One of the more valuable educational experiences of my life was the semester I spent at La Universidad Católica in Montevideo, Uruguay. It was a whole lot of fun, but beyond that it was very educational. In terms of the classes I took, it was so-so. Two of my classes were great, one good, one not so good, but this was not the point. The takeaway overall was learning the worldview of people outside the United States.
I lived in Germany when I was in second grade, but I went to the US school on Bitburg Air Base, and I was too young to really grasp it all anyway. Since then I only lived in the US. Being from the border and having a Mexican stepmother I had some understanding of Mexico, but this too was through the US filter. Only when I was in Uruguay could I really see the world through the eyes of somebody else.
There were a few reasons I picked Uruguay. For one, I had always wanted to study abroad, it seemed like an adventure, but there was always some reason why I couldn’t for the coming semester. After I transferred undergraduate schools I felt like there was no reason not to go. I spoke bad Spanish and wanted to get better, so I decided it would be South America. At the study abroad office they gave me the list of choices. Uruguay was negligibly less expensive than Argentina or Chile, but what captivated me about it was that to me it was just about as far away from home as I could get. I knew nothing about it except that they spoke Spanish. Perfect.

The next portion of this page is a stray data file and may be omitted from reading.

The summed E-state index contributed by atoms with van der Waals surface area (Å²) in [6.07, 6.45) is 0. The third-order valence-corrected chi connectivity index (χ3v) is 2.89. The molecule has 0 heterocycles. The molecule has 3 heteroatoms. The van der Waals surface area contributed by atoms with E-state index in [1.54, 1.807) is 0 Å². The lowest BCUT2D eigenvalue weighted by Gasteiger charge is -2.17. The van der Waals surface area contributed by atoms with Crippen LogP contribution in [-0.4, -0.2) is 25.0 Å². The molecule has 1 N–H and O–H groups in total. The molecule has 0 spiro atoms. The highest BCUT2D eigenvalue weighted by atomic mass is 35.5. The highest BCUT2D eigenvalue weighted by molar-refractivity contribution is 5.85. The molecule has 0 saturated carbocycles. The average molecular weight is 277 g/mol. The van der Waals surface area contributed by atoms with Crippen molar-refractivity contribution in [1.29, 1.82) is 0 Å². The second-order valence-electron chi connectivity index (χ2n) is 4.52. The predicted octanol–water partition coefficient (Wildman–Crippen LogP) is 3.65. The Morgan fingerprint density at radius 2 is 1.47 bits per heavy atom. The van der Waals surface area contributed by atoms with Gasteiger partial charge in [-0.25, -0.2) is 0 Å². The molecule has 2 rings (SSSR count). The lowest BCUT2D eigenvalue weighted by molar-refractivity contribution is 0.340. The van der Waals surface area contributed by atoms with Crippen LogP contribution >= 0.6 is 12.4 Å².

I fell in love with the place. It is a small country with practically no influence on the world scale, and the people have no national mythology about how their country is better than everyone else’s. It is sometimes referred to as the Switzerland of the Americas. It is a very cosmopolitan Latin culture, and really has a lot of the best features of a lot of places.
There’s no one thing that can encapsulate the experience—if there were, I would already have had it before I went. It’s a lot of little things. People there know about the US and are generally sympathetic to it, but it’s just one country among many that interest them, and not the primary one. In Uruguay (and Argentina as well) they consider themselves very European, so European countries are the foreign ones they like the most. To people in the US, it’s all too easy to think of our country as the center of the world. The world is much larger for them.
History is taught there not as a long prelude to the founding of the United States and thereafter as the story of the United States on the world scene, but as a more complicated story with many parts. Even regional history deals with the other countries as full partners. Granted, Uruguay is a small country and interlocked with its neighbors far more than the US did, so it’s not that they consciously chose a better way to teach history. That’s the beauty of it, really: there’s no way somebody from the US could learn history that way unless he or she went abroad.
Since I’ve been back I’ve noticed much more keenly how little international relations in the US is treated as actually international. There is the US, and there are a bunch of tools that can be used for our benefit or against it. As it turns out, foreigners are people too. They have the same concerns and pleasures as we have, and deserve our consideration. It’s easy to agree in the abstract, but it’s in your bones when you’ve lived among them.
I recommend studying abroad for as many undergraduates as possible. It becomes much more difficult to live abroad for a spell once you have a lease, a job to go to, and all these other adult things. It’s possible to get a job abroad, but then your life really transfers there, and you may not want to go abroad for the long haul. Some lucky few can go abroad for work long enough to “live” there without having to move their whole lives, but this is a rarity. For those without the chance to have the experience, well, if you can find a way it will be worth the trouble.